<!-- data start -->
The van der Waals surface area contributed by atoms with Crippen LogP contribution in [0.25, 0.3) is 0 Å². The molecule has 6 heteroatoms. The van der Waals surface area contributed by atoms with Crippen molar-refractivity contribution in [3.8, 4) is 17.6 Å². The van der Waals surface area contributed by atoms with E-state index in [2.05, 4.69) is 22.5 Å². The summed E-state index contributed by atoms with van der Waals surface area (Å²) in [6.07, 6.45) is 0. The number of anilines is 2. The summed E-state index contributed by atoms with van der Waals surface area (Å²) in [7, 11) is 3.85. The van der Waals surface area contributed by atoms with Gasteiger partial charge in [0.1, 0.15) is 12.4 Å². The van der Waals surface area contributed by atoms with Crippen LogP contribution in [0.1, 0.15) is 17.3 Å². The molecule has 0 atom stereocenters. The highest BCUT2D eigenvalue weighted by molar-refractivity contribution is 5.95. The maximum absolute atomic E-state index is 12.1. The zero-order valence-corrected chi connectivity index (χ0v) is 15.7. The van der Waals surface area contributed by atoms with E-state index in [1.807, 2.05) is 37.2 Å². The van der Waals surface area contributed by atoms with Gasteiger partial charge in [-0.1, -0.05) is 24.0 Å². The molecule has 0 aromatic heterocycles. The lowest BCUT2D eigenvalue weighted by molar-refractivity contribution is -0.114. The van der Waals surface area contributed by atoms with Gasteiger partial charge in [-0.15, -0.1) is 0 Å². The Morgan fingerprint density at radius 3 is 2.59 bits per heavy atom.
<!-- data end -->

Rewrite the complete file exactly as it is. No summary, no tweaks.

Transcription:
The van der Waals surface area contributed by atoms with Crippen LogP contribution in [0.25, 0.3) is 0 Å². The molecule has 6 heteroatoms. The van der Waals surface area contributed by atoms with Crippen molar-refractivity contribution in [3.8, 4) is 17.6 Å². The van der Waals surface area contributed by atoms with E-state index in [2.05, 4.69) is 22.5 Å². The summed E-state index contributed by atoms with van der Waals surface area (Å²) in [6.07, 6.45) is 0. The number of anilines is 2. The summed E-state index contributed by atoms with van der Waals surface area (Å²) in [7, 11) is 3.85. The van der Waals surface area contributed by atoms with Gasteiger partial charge in [0.1, 0.15) is 12.4 Å². The van der Waals surface area contributed by atoms with Crippen LogP contribution in [0.1, 0.15) is 17.3 Å². The molecule has 0 atom stereocenters. The highest BCUT2D eigenvalue weighted by molar-refractivity contribution is 5.95. The maximum absolute atomic E-state index is 12.1. The zero-order valence-corrected chi connectivity index (χ0v) is 15.7. The van der Waals surface area contributed by atoms with E-state index in [1.807, 2.05) is 37.2 Å². The van der Waals surface area contributed by atoms with Gasteiger partial charge in [-0.1, -0.05) is 24.0 Å². The molecule has 0 aromatic heterocycles. The lowest BCUT2D eigenvalue weighted by molar-refractivity contribution is -0.114. The van der Waals surface area contributed by atoms with Gasteiger partial charge in [-0.15, -0.1) is 0 Å². The Morgan fingerprint density at radius 3 is 2.59 bits per heavy atom.